Leptin Deficiency Associated With Insulin Resistance
Rat study finds leptin replacement prevents insulin resistance in uncontrolled insulin-deficient diabetes
THURSDAY, July 29 (HealthDay News) -- Leptin deficiency appears to lead to insulin resistance in uncontrolled, insulin-deficient diabetes mellitus (uDM), according to an animal study published in the July issue of Diabetes.
Jonathan P. German, of the University of Washington in Seattle, and colleagues evaluated adult male Wistar rats without diabetes and those injected with β-cell toxin (streptozotocin [STZ]) to induce uDM. The rats then underwent subcutaneous implantation of an osmotic minipump than contained vehicle or leptin at a dose (150 µg/kg/day) intended to replace leptin at nondiabetic plasma levels. In an effort to control for leptin effects on food intake, the researchers pair fed another group of STZ-injected animals to match the intake of those receiving leptin.
Unrelated to changes in food intake or body weight, the researchers found that physiologic leptin replacement prevented insulin resistance in uDM. This effect was linked to reduced total body fat and hepatic triglyceride content, preservation of lean mass, and improved insulin signal transduction through the insulin receptor substrate-phosphatidylinositol-3-hydroxy kinase pathway in the liver, but not in adipose tissue or skeletal muscle. Leptin replacement completely normalized high plasma glucagon and corticosterone levels and reversed the increased hepatic expression of gluconeogenic enzymes that characterize uDM rats, despite only slightly lowering blood glucose levels.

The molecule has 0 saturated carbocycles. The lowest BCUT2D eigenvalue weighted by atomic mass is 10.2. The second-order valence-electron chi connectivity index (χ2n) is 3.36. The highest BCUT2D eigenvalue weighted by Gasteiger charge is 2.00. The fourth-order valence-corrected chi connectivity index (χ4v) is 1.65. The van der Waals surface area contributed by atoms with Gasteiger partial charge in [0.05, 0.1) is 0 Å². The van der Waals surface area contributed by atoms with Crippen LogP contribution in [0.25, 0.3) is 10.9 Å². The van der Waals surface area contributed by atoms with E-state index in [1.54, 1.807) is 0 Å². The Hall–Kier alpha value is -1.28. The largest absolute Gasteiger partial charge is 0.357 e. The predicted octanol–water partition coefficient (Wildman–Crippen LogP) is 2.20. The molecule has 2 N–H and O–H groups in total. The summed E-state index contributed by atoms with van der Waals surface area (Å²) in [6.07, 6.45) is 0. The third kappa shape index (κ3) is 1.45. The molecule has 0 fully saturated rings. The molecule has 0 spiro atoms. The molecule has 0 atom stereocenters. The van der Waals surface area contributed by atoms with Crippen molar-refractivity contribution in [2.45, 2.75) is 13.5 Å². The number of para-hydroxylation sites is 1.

"We conclude that leptin deficiency plays a key role in the pathogenesis of severe insulin resistance and related endocrine disorders in uDM," the authors write. "Treatment of diabetes in humans may benefit from correction of leptin deficiency as well as insulin deficiency."
The study was funded in part by AstraZeneca.